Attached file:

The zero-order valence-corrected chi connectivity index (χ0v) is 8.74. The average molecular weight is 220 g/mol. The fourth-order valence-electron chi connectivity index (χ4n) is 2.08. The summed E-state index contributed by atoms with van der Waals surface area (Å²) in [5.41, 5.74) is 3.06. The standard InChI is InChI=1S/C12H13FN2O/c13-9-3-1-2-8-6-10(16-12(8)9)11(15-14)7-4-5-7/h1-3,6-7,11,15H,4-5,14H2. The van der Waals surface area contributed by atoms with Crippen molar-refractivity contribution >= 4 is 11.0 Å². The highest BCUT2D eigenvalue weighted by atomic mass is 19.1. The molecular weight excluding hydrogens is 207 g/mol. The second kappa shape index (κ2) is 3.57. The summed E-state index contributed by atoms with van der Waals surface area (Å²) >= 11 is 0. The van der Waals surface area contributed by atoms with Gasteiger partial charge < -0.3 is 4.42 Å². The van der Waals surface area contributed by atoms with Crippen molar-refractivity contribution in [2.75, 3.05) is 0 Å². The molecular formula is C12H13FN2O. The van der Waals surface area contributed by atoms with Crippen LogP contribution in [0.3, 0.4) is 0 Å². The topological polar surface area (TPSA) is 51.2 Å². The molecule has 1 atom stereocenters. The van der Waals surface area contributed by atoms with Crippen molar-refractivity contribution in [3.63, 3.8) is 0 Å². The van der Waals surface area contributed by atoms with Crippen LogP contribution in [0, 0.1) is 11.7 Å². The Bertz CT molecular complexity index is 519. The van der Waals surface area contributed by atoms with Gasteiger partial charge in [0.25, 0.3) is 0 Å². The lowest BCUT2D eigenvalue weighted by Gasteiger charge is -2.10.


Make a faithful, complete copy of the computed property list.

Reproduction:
The zero-order valence-corrected chi connectivity index (χ0v) is 8.74. The average molecular weight is 220 g/mol. The fourth-order valence-electron chi connectivity index (χ4n) is 2.08. The summed E-state index contributed by atoms with van der Waals surface area (Å²) in [5.41, 5.74) is 3.06. The standard InChI is InChI=1S/C12H13FN2O/c13-9-3-1-2-8-6-10(16-12(8)9)11(15-14)7-4-5-7/h1-3,6-7,11,15H,4-5,14H2. The van der Waals surface area contributed by atoms with Crippen molar-refractivity contribution >= 4 is 11.0 Å². The highest BCUT2D eigenvalue weighted by atomic mass is 19.1. The molecular weight excluding hydrogens is 207 g/mol. The second kappa shape index (κ2) is 3.57. The summed E-state index contributed by atoms with van der Waals surface area (Å²) >= 11 is 0. The van der Waals surface area contributed by atoms with Gasteiger partial charge < -0.3 is 4.42 Å². The van der Waals surface area contributed by atoms with Crippen molar-refractivity contribution in [2.75, 3.05) is 0 Å². The molecular formula is C12H13FN2O. The van der Waals surface area contributed by atoms with Crippen LogP contribution in [0.3, 0.4) is 0 Å². The topological polar surface area (TPSA) is 51.2 Å². The molecule has 1 atom stereocenters. The van der Waals surface area contributed by atoms with Crippen molar-refractivity contribution in [3.63, 3.8) is 0 Å². The van der Waals surface area contributed by atoms with Crippen LogP contribution in [0, 0.1) is 11.7 Å². The Bertz CT molecular complexity index is 519. The van der Waals surface area contributed by atoms with Gasteiger partial charge in [0.25, 0.3) is 0 Å². The lowest BCUT2D eigenvalue weighted by Gasteiger charge is -2.10.